France moves to tackle pesticide risk1st August, 2014 by Gabriel Stone
France is set to tighten laws on pesticide use after the country’s Senate approved a proposal that would prevent farmers from using spraying practices that pose a health risk to people.
The move comes after 23 children and their teacher were taken ill in the Bordeaux region as a result of vineyard spraying near their school. Similarly in April a winery in the Dordogne was convicted of “gross negligence” when an employee was hospitalised as a result of pesticide poisoning.
The proposed law, which must still be passed by France’s National Assembly this September, would give local councils the power to stop farmers from spraying at certain times of day and make sure that they use specialist equipment when working close to built up areas.
However, the amendment stopped short of enforcing an early plan for 200m radius pesticide-free zones around towns and villages on the grounds that the location of many vineyards and other arable crops would make such a move unworkable.
France currently has one of the highest levels of pesticide use in Europe, although its “EcoPhyto” plan launched in 2008 with the aim of halving this level across all forms of agriculture by 2018.
Vineyards pose a particular health risk, not only because grapes are particularly prone to disease and therefore can require more regular spraying, but also because the vast majority of French vineyards are sprayed with air atomisers, which allow pesticides to drift, rather than the more closely targeted downward boom sprayers used on arable crops.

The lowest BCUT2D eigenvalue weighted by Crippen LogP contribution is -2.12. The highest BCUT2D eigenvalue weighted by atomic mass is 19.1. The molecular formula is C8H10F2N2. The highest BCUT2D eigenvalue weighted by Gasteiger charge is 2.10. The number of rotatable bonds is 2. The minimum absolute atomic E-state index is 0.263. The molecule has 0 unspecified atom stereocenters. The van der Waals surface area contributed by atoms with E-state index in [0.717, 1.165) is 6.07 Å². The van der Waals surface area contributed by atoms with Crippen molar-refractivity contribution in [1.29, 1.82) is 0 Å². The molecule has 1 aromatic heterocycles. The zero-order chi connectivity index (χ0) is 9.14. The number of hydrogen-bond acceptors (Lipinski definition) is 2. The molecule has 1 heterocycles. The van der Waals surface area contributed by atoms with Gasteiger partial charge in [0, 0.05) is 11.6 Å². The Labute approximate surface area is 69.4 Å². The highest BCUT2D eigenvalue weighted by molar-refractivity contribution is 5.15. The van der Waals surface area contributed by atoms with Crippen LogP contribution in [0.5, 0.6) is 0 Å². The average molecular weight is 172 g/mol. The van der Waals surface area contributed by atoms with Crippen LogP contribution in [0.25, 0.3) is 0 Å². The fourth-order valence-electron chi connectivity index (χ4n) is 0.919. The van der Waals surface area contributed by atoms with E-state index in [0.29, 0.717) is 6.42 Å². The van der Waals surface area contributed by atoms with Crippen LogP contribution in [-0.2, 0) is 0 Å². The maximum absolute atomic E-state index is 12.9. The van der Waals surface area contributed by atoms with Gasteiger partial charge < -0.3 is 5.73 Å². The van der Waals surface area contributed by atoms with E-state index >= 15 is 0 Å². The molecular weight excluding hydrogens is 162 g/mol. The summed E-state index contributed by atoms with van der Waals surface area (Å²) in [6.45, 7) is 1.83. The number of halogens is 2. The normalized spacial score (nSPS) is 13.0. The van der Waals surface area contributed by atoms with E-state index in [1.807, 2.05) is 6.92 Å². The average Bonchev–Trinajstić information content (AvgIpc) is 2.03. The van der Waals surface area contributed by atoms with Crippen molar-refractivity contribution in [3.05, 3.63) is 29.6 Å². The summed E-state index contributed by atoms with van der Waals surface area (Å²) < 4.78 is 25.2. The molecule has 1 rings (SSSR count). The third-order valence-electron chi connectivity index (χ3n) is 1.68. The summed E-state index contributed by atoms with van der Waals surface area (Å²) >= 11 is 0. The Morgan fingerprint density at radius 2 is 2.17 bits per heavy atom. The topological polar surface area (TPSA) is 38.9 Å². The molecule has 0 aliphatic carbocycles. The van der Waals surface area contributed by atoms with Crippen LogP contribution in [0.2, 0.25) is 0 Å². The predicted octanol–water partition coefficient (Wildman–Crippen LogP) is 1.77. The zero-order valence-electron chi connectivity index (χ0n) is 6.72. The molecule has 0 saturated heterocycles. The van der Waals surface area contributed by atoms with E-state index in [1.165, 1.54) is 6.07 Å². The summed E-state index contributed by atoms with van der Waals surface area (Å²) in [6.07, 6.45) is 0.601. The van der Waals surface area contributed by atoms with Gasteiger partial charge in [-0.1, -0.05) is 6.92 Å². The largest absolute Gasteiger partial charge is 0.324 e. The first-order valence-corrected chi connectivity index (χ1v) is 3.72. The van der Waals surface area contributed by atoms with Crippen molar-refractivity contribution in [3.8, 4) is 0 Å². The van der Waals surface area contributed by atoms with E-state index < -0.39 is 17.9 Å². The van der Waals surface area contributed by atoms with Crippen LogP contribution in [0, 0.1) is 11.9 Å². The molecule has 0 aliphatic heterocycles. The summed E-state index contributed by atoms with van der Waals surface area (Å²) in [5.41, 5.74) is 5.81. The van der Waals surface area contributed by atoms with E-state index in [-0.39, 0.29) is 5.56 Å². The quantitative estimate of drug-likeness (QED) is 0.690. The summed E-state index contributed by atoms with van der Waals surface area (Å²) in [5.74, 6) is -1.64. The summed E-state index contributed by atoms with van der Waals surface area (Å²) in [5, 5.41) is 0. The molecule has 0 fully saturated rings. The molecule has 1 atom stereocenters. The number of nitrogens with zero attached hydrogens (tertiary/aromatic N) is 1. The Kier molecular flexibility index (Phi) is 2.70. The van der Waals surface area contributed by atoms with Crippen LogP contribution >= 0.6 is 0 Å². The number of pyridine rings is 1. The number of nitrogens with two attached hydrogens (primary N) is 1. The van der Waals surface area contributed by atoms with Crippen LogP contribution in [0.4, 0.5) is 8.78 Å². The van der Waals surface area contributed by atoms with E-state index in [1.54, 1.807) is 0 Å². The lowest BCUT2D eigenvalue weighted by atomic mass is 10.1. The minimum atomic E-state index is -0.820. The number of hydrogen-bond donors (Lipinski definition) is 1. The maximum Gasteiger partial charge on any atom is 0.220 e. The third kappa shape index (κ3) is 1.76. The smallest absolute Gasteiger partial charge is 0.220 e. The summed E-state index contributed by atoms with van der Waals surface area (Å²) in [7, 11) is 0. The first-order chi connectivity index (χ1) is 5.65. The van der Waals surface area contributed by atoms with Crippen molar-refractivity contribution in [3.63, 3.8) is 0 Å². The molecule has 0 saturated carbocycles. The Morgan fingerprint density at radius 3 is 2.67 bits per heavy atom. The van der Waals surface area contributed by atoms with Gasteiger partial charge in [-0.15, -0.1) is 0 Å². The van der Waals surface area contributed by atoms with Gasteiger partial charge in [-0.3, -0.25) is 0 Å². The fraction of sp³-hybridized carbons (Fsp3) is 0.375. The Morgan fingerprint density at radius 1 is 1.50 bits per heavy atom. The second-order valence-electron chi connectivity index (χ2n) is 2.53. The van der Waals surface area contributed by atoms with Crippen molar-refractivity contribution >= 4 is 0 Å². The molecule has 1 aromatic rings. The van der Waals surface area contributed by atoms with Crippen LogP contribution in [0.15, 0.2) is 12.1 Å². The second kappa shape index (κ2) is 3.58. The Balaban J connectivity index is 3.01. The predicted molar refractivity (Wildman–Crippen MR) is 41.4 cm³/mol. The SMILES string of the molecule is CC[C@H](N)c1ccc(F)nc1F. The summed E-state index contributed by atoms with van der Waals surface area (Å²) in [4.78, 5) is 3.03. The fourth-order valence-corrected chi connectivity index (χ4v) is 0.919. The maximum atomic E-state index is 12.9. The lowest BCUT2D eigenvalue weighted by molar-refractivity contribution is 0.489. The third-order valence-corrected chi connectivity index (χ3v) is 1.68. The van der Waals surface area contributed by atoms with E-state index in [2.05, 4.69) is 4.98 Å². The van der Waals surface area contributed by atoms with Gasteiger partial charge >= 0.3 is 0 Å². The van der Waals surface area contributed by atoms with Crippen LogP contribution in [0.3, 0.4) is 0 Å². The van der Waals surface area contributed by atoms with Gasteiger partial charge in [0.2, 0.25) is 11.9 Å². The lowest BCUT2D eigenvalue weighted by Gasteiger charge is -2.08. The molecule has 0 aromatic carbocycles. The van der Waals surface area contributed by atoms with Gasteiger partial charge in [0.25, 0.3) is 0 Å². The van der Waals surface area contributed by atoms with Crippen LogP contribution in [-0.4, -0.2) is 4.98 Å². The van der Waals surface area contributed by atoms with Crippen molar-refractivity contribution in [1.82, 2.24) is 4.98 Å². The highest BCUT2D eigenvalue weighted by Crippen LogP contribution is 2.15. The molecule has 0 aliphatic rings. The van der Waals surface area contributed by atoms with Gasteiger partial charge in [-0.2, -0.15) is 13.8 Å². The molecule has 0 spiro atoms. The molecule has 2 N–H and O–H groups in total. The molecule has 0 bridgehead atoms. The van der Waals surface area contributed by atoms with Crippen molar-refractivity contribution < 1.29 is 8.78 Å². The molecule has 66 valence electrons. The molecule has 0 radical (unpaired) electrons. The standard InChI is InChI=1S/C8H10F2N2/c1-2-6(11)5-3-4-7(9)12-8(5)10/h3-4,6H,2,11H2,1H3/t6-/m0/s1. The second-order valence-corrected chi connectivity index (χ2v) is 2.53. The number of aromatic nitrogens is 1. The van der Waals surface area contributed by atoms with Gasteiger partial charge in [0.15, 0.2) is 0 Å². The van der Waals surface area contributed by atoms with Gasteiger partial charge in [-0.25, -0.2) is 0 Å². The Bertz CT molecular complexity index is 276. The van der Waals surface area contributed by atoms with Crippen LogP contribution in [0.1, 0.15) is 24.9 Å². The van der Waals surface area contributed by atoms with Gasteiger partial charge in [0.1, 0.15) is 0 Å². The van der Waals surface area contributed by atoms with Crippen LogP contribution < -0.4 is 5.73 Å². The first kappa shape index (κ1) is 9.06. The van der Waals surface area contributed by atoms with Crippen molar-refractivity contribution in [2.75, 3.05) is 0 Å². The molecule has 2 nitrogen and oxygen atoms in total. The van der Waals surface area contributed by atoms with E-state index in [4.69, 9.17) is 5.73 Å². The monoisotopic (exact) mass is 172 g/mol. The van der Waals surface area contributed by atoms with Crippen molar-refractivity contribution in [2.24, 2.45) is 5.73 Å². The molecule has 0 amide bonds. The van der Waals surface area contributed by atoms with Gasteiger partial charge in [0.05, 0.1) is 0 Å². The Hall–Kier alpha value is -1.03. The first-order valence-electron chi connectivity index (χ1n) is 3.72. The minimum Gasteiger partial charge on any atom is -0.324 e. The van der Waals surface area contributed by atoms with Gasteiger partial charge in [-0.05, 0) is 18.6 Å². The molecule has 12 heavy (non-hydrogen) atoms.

A recent report in Farmers Weekly highlighted this issue, indicating that French grape growers’ ongoing use of the current machines came down to a combination of habit and the higher cost of more accurate machinery.
However, for the last five years a team of researchers at France’s National Research Institute of Science and Technology of Environment and Agriculture (IRSTEA) in Montpellier has been focusing its efforts on methods to reduce the environmental impact of pesticides and improve the efficiency of their application.
Among the techniques being explored are low-drift, air induction spray nozzles. Highlighting the benefit of these, IRSTEA senior researcher Ariane Vallet told the magazine: “We need to promote its use and perhaps we need to find a way of subsidising the uptake of this sort of technology in the vineyards.”